Click Track: Is it Right for Your Session?

Popular Click Track Myths Examined

One of the first points addressed in any session is the click track. Many musicians believe that using a metronome during recording immediately results in a stiff track with no breathing room. Engineers often favor click tracks because it makes editing and overdubbing much easier. Click tracks are an invaluable tool, but sometimes they are not right.

As mentioned earlier, a common mentality among musicians (especially younger ones) is that using a metronome will result in robotic performance with no emotion or energy. This is the wrong mindset. The truth is that no performance will ever be “perfectly” on time. The purpose of the metronome is simply to provide a rhythmic boundary for the group and prevent the drums from varying in tempo. Any good drummer will be able to work within these bounds and still “groove”.

Recordings done with a click track should end up sounding just as natural as any other recording. If the drummer can groove and the band has a good pocket, this group will have no problem following a metronome. If a drummer refuses to use a click track simply based on the argument that it will “sound robotic”, I interpret this to mean they do no practice enough. For me, I believe a drummers job is to keep the time – if you can’t do this you should probably start practicing! I would guess that a huge majority of the songs played on the radio in the past couple decades has been recorded with a click track – enough reason for most people to realize that click track recordings are the way to go.

However, a click track is not always a good idea. Some examples include songs with multiple time signatures, live recordings with no overdubs, orchestral recordings, inexperienced groups who simply cant perform to a click, and bands so good they do not need one (unlikely). A click track does not mean the performance will automatically be awesome. In most scenarios, I feel it definitely does help glue together a performance, but there are some cases in which a metronome will negatively effect the performance. The most common is when a drummer is speeding up, realizes they have lost the tempo, then slow down to catch it again. This wavering of the tempo results in a super unprofessional sounding recording, and should be avoided. Another example of this could be if a band is significantly altering their performance to accommodate a click track.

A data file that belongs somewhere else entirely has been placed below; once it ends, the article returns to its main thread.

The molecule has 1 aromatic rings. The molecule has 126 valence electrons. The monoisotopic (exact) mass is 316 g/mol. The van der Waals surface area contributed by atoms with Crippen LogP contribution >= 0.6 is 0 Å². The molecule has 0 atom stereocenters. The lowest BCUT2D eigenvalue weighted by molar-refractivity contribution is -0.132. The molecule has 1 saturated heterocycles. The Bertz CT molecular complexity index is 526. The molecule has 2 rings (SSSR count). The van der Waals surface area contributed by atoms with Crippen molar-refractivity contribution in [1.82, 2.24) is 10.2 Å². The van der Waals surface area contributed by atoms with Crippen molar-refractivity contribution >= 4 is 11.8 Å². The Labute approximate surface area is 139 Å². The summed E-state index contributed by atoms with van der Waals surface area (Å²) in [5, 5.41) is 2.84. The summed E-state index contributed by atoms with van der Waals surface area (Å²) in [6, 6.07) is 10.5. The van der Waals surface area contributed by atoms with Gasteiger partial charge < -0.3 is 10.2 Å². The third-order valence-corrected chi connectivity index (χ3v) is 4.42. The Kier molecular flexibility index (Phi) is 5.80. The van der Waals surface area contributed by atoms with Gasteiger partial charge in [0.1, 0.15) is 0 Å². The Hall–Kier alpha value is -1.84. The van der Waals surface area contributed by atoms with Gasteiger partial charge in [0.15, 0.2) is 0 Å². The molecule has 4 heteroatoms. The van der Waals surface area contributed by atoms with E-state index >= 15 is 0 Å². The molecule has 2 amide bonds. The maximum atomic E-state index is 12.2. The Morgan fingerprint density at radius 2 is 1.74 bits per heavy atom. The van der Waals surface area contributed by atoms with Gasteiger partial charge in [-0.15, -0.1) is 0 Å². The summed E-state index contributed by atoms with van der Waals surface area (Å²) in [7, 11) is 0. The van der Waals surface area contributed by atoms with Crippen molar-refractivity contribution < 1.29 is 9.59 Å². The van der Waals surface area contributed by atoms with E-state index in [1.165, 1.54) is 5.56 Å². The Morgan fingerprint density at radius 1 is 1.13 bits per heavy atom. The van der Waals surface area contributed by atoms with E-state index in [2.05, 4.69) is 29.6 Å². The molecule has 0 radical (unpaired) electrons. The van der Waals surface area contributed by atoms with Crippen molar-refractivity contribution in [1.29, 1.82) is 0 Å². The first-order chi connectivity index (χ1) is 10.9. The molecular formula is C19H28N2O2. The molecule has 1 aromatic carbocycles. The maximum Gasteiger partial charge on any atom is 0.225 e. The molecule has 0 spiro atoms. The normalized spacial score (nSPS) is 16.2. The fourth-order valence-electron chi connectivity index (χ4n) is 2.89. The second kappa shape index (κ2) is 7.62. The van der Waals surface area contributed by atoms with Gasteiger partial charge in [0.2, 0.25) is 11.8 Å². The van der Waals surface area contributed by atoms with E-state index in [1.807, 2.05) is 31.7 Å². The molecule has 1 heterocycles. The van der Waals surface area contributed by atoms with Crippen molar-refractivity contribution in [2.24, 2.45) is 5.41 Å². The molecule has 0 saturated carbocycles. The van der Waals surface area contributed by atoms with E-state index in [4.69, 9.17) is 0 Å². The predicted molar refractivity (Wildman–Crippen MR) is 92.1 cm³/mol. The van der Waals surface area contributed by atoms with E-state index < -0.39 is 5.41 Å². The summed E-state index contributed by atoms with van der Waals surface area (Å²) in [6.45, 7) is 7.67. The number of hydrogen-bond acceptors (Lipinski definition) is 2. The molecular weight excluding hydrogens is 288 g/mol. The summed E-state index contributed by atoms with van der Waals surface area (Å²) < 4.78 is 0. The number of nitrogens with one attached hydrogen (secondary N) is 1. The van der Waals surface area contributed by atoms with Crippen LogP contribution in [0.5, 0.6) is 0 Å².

If any type of overdubbing is part of the session, it is foolish to not use a click track. This is especially true for songs that have breaks where instruments (drums in particular) drop out. Having a click guide for this type of stuff is like night and day. On this note, it is important to not force a click on a band just because it makes it easier to “protools” a mix later on. The decision to use a click should solely take into account improvements in the music – of course it doesn’t hurt to mention ease of overdubbing in most scenarios.

Generally speaking, I think almost all bands will benefit from click track recording. When used properly, it will increase the tight-factor of any song while doing wonders for intensity and build of a track. As we talked about, however, it is not always right. I like to consider these points for any session I am doing and then decide whether or not a click track is the right choice for the session.

Drum Recording Basics

How to consistently get great drum sounds.

When doing live tracking in the studio, usually the most time consuming task is getting drum sounds. It’s a large and dynamic instrument – adding a bunch of mics can result in a giant phase nightmare.

Different engineers take different approaches to drum miking. Some prefer super tight miking, while others go for a more open sound. As an engineer, I find it good to be flexible, and to be able to adapt to each session and the needs of different artists.

For me, a truly great sounding drum recording is more a result of solid performance and proper drum tuning as opposed to great mics and precise placement. Think about it this way – if the drummer sucks and the drums are out of tune, the resulting recording is still going to sound pretty bad even if you are using awesome microphones placed in the perfect spot.

The best advice I can offer to beginners is to start with the very basics. Listen to records you like and pay close attention to the drums. Familiarize yourself with what a good drum set actually sounds like – how things are balanced, the tuning of the drums, tonal quality of different cymbals, etc. Notice how the sound changes as you move around a live drum set. It is fascinating how much different things sound just a few inches in the other direction.

Remember, you do not need super expensive microphones to get good drum sounds. It is possible to get awesome sounding drums with a single microphone – if your set sounds good to begin with.

As with all things, practice is key to success. At first, learn how to get good sounds out of acoustic drums without any microphones around. Listen to how sound moves around the room. Learn good mic techniques (the internet is a great resource for this) and how to work with what you have available. Start small – just single or stereo miking for the whole kit. As you begin to do sessions and other experimentation, you will begin to notice what works well and what does not. Get as much experience as you can, and remember to enjoy the process.

Drum set up for part of the Tribe of the Mountain session